Help me turn it up to 11
March 31, 2011 8:26 PM   Subscribe

What is this musical....thing called?

I was listening to Boston the other night, and there is a part in the music that makes me just want to CRANK IT UP and air guitar - it's almost reflex, and it's particularly dicey when I'm driving.

They do it at 6:59 here.

A better example is at 3:58 of the song "Peace of Mind"

This is the point in the song where everything stops but the main riff. And it just cranks. My favorite version of this musical moment is guitar, but Phil Collins does it on drums at 3:40 here.

Taio Cruz even does it in "Dynamite" at 2:36 here.

This is my favorite part of the song *any song* (and it's always far too short) and I have no idea what it's called. Closest thing I can think of is a "breakdown." So, musical MeFites, what is the name of this scrumptious moment of musicality? And WHERE CAN I GET MORE?!?!?
posted by Spyder's Game to Media & Arts (11 answers total) 11 users marked this as a favorite
I think (if I'm identifying what you're describing) what you're looking for is a Break. This is usually combined with a Bridge
posted by bitdamaged at 8:33 PM on March 31, 2011

"usually" may be too strong, "frequently" may be a better term.
posted by bitdamaged at 8:34 PM on March 31, 2011

It's a breakdown.
posted by Anatoly Pisarenko at 8:39 PM on March 31, 2011

Remy Zero's main theme for Smallville reliably does this soaring thing for me.
posted by cgc373 at 9:07 PM on March 31, 2011

Yep, breakdown.

And if you breakdowns, you want epic trance, especially from the late 90s, when there almost an arms race to see who could come up with the biggest, most overwrought breakdowns.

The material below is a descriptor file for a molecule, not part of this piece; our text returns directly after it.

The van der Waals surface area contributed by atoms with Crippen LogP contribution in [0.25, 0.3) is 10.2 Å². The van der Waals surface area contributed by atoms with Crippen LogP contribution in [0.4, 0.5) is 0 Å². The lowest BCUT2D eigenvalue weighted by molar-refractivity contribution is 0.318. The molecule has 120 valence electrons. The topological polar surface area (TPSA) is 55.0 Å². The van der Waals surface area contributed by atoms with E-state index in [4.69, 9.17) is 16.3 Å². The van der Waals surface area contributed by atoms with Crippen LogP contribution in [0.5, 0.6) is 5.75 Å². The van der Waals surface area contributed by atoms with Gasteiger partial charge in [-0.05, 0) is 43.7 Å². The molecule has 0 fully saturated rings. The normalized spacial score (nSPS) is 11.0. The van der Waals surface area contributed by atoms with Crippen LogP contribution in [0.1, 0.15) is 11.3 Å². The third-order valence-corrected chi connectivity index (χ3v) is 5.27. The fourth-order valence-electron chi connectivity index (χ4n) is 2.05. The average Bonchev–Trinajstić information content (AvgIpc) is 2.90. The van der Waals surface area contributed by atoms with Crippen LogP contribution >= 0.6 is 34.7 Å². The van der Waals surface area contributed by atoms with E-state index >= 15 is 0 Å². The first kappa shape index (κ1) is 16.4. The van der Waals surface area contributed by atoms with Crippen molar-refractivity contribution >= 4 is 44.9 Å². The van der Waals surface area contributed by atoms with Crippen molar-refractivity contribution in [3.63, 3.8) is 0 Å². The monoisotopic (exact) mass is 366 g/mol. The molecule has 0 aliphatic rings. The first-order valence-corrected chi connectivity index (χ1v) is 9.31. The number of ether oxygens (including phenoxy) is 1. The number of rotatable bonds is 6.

Here's a couple of classic trance tracks with super extended breakdowns:

Art of Trance - Madagascar (Ferry Corsten remix) (2:30)

Nu Nrg - Dreamland (1:30)

Venga Boys - Kiss (Airscape remix) (1:15)

Every dance music genre does it to some extent though, including dubstep. The value of it for the DJ, especially for uptempo dance music, is it stops the beat to give people a chance to catch their breath and then start dancing again when it ends, plus it builds tension. A good breakdown is a sure fire way to re-energize a dancefloor that's tired.

Here's a recent track from deadmau5 that uses it, watch what it does to the dancefloor:

Deadmau5 - Raise Your Weapon breakdown starts at 4 minutes, note the crowd scream when it starts, then the crowd clapping to keep the beat, then the tension builds....they sing along, the hands go up the air...then the beat and the crowd explodes...

Manipulating how you use breakdowns to change the energy on the dance floor is a huge part of the skill of djing, imo..
posted by empath at 9:13 PM on March 31, 2011 [3 favorites]

Ah, and so do the opening credits for Lie to Me, though the whole song feels flatter, less vibrant.
posted by cgc373 at 9:15 PM on March 31, 2011 [1 favorite]

Break or Breakdown. Charlie Parker's in "Night In Tunisia" is legendary.
posted by intermod at 9:16 PM on March 31, 2011

You might be interested in the FPP on Great Rock and Roll Pauses.
posted by Nonsteroidal Anti-Inflammatory Drug at 9:50 PM on March 31, 2011 [1 favorite]

I think the point where I really noticed this kind of thing was in one of the songs on Prince's "Sign of the Times" concert video when he just yells "guitars and drums on the one" and that's what happens. Everyone stops except for the guitarist and drummer.
posted by AmbroseChapel at 9:58 PM on March 31, 2011

The Foo Fighters' new song "White Limo" has a nice breakdown in it, complete with Lemmy tapping out the beat for you. It happens @2:59.
posted by XhaustedProphet at 12:49 AM on April 1, 2011

Response by poster: Just thought of another one. The All American Rejects do it vocally on the song "Gives You Hell". It's at 2:40 here.
posted by Spyder's Game at 8:29 PM on April 1, 2011

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